My son's reaction is much milder. Yes, the attacks are bad, but it's not institutional, is it? He has a point. While there have been serious attacks, and deaths even, these are rare compared to what our Black friends, neighbors, colleagues have to deal with. I've never worried for my life when being pulled over by a police officer--I see them as protectors, not a harmful force. I've never had to distrust doctors, hiring managers, authority in general based on my race. Based on my gender, Yes indeed.  But not my race.  Mostly it's the social interactions where the racism issue has come up, when people assume I am foreign or don't speak English. Minor indeed.

Wednesday, March 31, 2021

Prepare to be an Active Bystander

The recent incidents of violence against people of Asian descent brings back a lot of memories of pre-California life. This is why I chose to raise my family in the Bay Area in the first place. I've posted a poem on the Kimchi Mamas blog for those interested in more detail of what I faced growing up back East.

An incident in New York City recently featured two security guards in a nearby building who seemed to do nothing to help an elderly woman being brutally assaulted right in front of them.  I share in the initial outrage against do-nothing bystanders. I like to think I would have stepped in to protect her, unlike those guards.  There have been times when I am proud to say I have indeed stepped in.  Me, the straight-A honors student got sent to the Principal's office in high school for fighting with a girl who was making fun of a friend.  (More like getting my butt kicked, but whatever...)

Then I remember the time I did nothing in a train full of people, and have to admit I shouldn't be judging anyone else. Years ago I was on light rail when a crazy man verbally assaulted a young woman for 10 minutes. Screaming in her face. And she was young, like 22. Some people tried to distract him but he was laser focused on her. I was not able to get up to physically interpose. I tried to catch her eye but she was just looking down trying to be as small as possible. She got off at the next stop to get away from him. The train was packed, and most of us just sat quietly, hoping the nutcase wouldn't see the rest of us. I was ashamed I didn't do more.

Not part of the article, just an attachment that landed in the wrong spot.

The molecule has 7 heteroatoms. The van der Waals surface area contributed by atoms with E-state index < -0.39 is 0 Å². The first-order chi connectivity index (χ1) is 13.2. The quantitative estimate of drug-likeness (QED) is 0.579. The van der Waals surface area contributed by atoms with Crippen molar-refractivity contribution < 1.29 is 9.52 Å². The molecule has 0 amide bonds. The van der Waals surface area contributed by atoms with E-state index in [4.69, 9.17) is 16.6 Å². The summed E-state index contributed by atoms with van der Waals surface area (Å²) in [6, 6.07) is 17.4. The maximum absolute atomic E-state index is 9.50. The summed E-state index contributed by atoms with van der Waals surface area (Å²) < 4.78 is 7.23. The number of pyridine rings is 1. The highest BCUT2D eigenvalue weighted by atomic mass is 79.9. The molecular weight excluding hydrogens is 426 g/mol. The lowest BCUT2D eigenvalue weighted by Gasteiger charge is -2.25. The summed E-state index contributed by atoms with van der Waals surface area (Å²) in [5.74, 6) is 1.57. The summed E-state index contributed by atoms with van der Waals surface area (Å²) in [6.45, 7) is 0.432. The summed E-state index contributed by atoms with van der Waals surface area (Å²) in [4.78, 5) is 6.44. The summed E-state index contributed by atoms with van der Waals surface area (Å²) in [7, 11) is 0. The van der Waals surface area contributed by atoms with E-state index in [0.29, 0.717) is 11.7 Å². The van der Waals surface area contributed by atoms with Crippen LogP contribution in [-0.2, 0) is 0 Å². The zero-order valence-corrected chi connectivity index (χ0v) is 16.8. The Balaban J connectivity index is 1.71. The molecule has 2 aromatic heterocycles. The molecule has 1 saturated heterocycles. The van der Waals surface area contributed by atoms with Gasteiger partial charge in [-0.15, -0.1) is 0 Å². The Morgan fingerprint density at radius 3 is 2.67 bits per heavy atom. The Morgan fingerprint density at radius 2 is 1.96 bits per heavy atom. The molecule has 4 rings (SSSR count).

I added the light rail safety app to my phone and started sitting nearer the doors after that. Having had time to process what happened, I have mentally rehearsed what I could have done differently, to be better prepared next time. A friend shared some information from training she had on how to be an Active Bystander so I went looking for some public links for you all.  Have at it, read, think it through, and next time, do what you CAN do.
And one downside--sometimes, when trying to intervene when the victim and attacker know each other, the victim might not be grateful the way you expect.  Do what you can do, what you are comfortable doing, and that you know is right. That has to be enough.